People dying on pavement as COVID stretches India’s healthcare system to limit
People were dying on the pavement outside one of the biggest hospitals in the Indian capital, Delhi, as doctors struggled to cope with the country’s dwindling supplies of oxygen amid a massive second surge in coronavirus cases.
India is now the world’s fastest-growing coronavirus crisis and for the second day running it set a record no country wants: the highest global number of daily COVID-19 cases.
The emergency room of the Guru Teg Bahadur Hospital in the capital was crammed full of sick, dying and dead people.
The medics were quickly wheeling the dead out on trolleys even as people gasping for breath were dying outside before they could even be seen by doctors.
There were distraught relatives sobbing and hugging each other every which way you looked.
Several patients were linked up to oxygen cylinders in the parking area in front of the building.
Several had blankets pulled over them and were left to bake in the thirty degree-plus heat.
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There’s not enough time to spend on those still living, albeit barely, so even less time for those who’ve passed away.
Here, where deaths are coming so suddenly and so frequently, the relatives are being forced to mourn swiftly too – and there’s little dignity for anyone involved in this grim and traumatic process.
The residents of east Delhi have been building mass funeral pyres in makeshift crematoriums.
A drone shot showed dozens and dozens of burning fires, each one of them someone’s father, mother, parent, child – their deaths so abrupt during this massive second wave, there’s no time to wait for vacancies at the official sites.
We saw two brothers weeping as the sibling they’d brought to the hospital hours earlier lay on the tarmac outside, his eyes half open and glazed over.
The brothers had battled hard to get an oxygen mask but minutes after attaching it, the older sibling had breathed his last.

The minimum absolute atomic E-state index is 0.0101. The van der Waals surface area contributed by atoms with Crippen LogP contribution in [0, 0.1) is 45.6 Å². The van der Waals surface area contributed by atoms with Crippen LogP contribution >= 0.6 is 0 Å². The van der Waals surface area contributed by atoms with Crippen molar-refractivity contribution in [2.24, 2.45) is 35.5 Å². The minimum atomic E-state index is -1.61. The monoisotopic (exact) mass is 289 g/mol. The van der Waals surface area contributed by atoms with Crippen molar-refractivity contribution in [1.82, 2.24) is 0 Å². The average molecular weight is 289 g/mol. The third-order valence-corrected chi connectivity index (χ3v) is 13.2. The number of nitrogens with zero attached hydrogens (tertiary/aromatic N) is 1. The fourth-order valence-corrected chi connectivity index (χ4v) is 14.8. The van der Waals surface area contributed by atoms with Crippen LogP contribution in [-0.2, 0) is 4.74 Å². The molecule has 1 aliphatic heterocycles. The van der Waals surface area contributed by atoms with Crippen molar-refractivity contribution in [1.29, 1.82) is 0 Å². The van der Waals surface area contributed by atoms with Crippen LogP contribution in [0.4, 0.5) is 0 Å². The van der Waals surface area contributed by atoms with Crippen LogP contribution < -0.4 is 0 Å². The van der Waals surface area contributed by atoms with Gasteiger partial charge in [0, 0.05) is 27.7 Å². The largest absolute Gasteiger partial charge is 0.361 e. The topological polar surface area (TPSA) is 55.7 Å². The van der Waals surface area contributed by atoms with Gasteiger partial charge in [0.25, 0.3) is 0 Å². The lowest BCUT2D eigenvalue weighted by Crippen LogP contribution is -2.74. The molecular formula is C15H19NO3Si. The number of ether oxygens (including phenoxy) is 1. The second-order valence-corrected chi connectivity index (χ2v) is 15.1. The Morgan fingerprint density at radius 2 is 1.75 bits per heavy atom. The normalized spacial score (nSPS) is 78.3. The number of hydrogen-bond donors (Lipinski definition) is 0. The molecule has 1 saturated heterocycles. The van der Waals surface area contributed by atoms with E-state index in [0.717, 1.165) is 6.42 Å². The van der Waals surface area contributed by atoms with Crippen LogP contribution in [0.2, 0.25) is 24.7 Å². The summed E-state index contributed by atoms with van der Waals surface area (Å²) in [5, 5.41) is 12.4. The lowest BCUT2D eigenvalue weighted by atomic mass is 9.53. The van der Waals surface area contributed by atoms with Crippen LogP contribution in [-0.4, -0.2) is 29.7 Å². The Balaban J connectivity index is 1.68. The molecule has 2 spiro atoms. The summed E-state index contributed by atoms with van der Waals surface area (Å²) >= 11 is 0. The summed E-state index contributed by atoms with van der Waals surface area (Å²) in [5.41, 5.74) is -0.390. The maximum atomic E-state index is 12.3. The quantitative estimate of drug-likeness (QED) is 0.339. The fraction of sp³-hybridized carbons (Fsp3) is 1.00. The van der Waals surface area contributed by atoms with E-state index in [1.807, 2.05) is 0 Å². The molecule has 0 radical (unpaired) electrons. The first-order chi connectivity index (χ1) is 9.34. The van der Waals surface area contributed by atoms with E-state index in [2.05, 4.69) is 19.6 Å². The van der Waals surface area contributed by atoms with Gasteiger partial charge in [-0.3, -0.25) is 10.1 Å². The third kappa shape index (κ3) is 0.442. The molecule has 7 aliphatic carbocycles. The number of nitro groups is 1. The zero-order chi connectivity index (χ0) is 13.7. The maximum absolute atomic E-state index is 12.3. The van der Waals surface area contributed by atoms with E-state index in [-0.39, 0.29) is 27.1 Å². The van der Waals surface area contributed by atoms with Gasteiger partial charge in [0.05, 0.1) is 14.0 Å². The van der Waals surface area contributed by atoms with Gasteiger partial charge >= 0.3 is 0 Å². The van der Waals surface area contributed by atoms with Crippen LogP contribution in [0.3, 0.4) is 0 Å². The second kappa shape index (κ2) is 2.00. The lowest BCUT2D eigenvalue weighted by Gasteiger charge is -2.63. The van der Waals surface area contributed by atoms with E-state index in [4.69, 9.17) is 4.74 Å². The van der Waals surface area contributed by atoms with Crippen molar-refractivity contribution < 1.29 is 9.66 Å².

“He waited for six hours for oxygen,” Sukan told Sky News.
“Six hours! But died minutes after getting it.’
There’s very little you can say to a family wracked by grief with their loved ones’ body laying spread out on a hard tarmac behind them.
They were devastated – like so many families here.
“I have a message for the government,” 23-year-old Tushar Maurya said.
“Please release some oxygen…people need it here.
“People need beds, people need wards, people need injections, people need medicines.”
The emergency room where the doctors and nurses assess who should remain in the hospital was full to bursting.
All the hospital beds for covid patients have filled anyway.
We saw one family trying to bundle their mother out of their car and onto a hospital gurney only to realise she’s died as they were trying to get her the urgent medical help she needed.
“This hospital is useless,” her daughter shrieked, jostling her dead mother in frustration.
But India is in the grip of a terrible medical crisis and this hospital is not an isolated case.
Doctors across the country have been reduced to begging for help on social media warning of desperately low oxygen supplies.
The government has been heavily criticised for not taking the prospect of a second wave a lot more seriously especially given what was happening to other countries ahead of them in the cycle.
Instead, the authorities acted like the pandemic was over after lifting a particularly strict first lockdown.
Several political rallies went ahead in the past few weeks as well as the hugely popular Kumbh Mela religious festival which is held every 12 years and attracts an estimated 10 million devotees.
It was switched from its original date next year to this year during a global pandemic because the dates were said to be more auspicious.
It looks like India and her people are paying a very heavy price for some of their government’s decisions.